Some other annoyances include the same boss fight being used multiple times, with very little variation, and the aforementioned lack of local co-op. With all of that being said, the future of the story is exciting. Keywords being “the future.” It’s no excuse for the mess of a story in this installment, but the base of it is something special, and I really did have a good time playing through it a couple of times.


Of course, everyone knows that Halo is more than just the campaign. Let’s talk about the saving grace of this package: the multiplayer. Wow, just wow. Although 343i still hasn’t mastered the skill of weaving an epic story yet, hot damn do they know how to build a multiplayer experience. The multiplayer experience is worthy of any and all high praise; it’s by far the best aspect of the package.

“If you have a group of friends to play with, Warzone is your game type.”

The new kid on the block is Warzone, which as you may have surmised from its name, includes large-scale battles. It incorporates sprawling 12-on-12 matches in which everyone battles for control of particular points of interest. The goal is to reach a predetermined score by any means necessary. How you get to that finish-line is up to you. With several ways to victory, it means your team is never really out of it until the it’s over. Fans of the series will really enjoy it. The newly introduced Requisition system — which evokes Titanfall‘s Burn Cards to a certain extent — makes it fun to collect cards for weapons, vehicles, and even cosmetic gear.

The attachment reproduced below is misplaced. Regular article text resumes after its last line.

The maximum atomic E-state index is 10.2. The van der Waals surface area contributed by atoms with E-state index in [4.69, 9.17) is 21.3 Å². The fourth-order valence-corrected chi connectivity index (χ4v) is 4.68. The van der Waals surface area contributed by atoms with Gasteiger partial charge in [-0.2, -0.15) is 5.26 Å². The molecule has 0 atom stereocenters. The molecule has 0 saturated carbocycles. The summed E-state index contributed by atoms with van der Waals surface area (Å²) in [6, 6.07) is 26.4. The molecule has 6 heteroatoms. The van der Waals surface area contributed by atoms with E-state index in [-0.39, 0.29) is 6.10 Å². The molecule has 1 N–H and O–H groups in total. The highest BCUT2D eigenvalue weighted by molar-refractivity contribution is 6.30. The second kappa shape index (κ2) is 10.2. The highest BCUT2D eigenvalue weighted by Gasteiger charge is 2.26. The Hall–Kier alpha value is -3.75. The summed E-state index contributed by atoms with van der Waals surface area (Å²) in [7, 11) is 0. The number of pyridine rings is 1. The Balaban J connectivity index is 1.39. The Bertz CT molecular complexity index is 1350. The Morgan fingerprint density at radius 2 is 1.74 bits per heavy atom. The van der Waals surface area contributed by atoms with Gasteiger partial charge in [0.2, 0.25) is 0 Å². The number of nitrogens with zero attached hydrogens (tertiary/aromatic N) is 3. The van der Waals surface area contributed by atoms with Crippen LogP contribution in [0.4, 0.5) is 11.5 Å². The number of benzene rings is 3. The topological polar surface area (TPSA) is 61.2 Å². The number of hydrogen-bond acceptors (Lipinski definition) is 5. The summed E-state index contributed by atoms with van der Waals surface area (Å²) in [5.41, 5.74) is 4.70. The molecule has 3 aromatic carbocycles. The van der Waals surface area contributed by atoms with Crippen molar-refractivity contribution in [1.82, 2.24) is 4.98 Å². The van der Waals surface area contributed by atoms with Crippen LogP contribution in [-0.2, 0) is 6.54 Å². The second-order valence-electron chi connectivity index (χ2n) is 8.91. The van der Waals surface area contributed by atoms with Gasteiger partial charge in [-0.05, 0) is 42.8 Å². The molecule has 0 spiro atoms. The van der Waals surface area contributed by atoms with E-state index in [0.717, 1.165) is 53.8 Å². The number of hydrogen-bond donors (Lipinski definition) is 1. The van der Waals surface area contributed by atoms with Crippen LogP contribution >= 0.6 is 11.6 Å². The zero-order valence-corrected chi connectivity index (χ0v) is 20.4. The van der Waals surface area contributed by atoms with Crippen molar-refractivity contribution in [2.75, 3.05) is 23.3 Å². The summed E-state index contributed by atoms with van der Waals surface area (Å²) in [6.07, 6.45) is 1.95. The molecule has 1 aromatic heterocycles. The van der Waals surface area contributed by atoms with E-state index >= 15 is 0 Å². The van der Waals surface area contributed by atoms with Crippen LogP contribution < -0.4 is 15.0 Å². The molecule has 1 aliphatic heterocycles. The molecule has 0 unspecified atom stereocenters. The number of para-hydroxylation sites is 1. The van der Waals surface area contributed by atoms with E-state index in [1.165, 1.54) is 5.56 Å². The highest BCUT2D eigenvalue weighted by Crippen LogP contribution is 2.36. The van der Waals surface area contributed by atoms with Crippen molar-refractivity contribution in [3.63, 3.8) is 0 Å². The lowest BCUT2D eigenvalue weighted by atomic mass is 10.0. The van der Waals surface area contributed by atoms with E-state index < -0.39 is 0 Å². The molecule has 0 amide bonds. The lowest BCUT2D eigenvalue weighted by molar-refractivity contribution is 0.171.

Rolling out the gear is used with in-game points accrued throughout the match, so there’s no exploitation of powerful weapons. Collecting enough in-game currency is easy enough that the microtransactions aren’t abrasive at all. They’re present if you want to use them, but they aren’t detrimental to the gameplay experience. If you have a group of friends to play with, Warzone is your game type. You can check our previous coverage for a more in depth look at the new mode.

But, Arena is still near and dear to my heart. This includes the intimate, tense 4-vs-4 battles that encompasses the likes of Slayer, Team Death Match, and my personal favorite, Swat, in which you frantically hunt opponents down to get sweet, sweet headshots. Get me Swat on the map Regret, and it’s game over. For Halo purists, Arena contains the best game modes, and it feels so good to be back in action. Despite the fact that the ability to aim down the sights was such a hot topic in the community, it honestly proved to be more of a disadvantage. The fears of it feeling like a Call of Duty clone, however, can be put to rest because the mechanics are as polished and tight as you’d expect them to be.